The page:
Read an ARC from the publisher
Content warning: gore, partner abuse, self-surgery, gun violence, death
A small fraction of a band of mercenaries called the Dirty Dozen get together for one last job which will hopefully bring closure to the disaster which tore the group apart several years ago. Rita leads, but it’s unclear if she can be trusted. Maya wants to, though everyone else seems to disagree. Meanwhile, an AI searches for the same planet and an epic clash is on the horizon.
Aesthetically and thematically science fictional with profane prose that pulls and prods the feelings, Cassandra Khaw’s debut novel is a queer treat.
I’m going to start this review with: if you do not like the “fuck” word, this will not be an enjoyable reading experience for you. This is especially prevalent in Maya’s POV sections. She’s angry, she’s grieving, she’s functionally immortal. Like a feral cat, you want to simultaneously take care of her and hope she gets her shit together. The prose is raw, varied, and hits on a level that suits the visceral details of the passage between death and life, the cyclical nature of these heavily-modified mercenaries’ existence.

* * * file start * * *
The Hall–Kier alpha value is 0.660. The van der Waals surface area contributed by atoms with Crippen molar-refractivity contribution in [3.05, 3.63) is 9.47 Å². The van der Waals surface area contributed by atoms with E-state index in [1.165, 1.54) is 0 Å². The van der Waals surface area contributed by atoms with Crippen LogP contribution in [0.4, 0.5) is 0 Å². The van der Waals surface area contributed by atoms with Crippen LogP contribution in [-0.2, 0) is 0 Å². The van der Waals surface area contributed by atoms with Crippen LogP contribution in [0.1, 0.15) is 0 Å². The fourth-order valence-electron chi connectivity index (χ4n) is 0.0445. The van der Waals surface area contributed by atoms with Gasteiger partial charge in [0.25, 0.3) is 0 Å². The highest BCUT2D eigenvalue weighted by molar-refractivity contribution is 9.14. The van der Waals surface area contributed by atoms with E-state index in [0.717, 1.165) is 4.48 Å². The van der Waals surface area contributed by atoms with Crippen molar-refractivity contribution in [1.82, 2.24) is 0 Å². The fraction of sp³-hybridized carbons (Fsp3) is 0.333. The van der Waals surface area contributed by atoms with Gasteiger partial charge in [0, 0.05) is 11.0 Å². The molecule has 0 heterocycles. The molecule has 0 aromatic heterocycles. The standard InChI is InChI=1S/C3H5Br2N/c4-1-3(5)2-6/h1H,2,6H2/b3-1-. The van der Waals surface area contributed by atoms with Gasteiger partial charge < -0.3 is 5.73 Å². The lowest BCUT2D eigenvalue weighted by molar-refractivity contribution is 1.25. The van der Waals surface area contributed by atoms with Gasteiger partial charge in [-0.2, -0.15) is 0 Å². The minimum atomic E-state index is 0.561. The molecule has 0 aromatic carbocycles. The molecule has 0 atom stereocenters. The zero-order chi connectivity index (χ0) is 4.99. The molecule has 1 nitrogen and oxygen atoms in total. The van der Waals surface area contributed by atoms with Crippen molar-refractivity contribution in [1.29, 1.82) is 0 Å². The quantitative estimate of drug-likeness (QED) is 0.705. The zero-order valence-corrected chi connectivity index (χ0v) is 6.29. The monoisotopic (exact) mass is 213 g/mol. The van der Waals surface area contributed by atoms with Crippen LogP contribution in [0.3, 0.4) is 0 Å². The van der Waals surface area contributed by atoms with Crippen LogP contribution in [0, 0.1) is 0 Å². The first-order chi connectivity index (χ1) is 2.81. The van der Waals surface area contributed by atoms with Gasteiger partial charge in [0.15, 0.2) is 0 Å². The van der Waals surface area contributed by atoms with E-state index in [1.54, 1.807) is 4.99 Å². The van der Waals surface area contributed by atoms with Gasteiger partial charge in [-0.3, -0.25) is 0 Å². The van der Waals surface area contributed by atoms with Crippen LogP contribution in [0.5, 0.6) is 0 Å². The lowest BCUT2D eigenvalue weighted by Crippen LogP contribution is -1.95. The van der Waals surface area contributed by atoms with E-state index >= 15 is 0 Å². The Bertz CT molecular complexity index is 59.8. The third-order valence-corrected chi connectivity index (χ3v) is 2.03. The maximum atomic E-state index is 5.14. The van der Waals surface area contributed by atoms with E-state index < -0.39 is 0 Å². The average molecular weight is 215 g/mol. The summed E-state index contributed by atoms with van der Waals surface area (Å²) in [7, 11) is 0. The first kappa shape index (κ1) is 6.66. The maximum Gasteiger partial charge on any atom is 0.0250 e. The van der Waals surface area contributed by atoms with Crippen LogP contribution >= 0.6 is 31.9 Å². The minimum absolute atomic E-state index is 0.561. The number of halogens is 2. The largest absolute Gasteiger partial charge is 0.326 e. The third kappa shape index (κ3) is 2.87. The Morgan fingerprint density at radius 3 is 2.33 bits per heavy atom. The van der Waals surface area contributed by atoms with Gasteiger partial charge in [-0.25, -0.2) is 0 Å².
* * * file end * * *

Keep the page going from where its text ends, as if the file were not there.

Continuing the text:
Rita serves as a kind of antagonist. Though she presents the impetus for the gang getting back together, she sucks on such a thorough level. What is heart-breaking throughout is how no one can open Maya’s eyes to it. In addition to this compelling depiction of the dissolution of an abusive relationship, the way Khaw muses on immortality, aging, and maturity really resonated with me. There is one chapter where Maya meets with the partner of a former member of the Dirty Dozen, and there is a melancholic beauty to the finite years the two spent together. It works so well in contrast to the science fictional awesomeness that is the future tech. It’s thoughtful and a layer I wasn’t expecting given the other facets of the plot.
Come for the swearing mercenaries, big sequences, and slick sci-fi, stay for the feelings.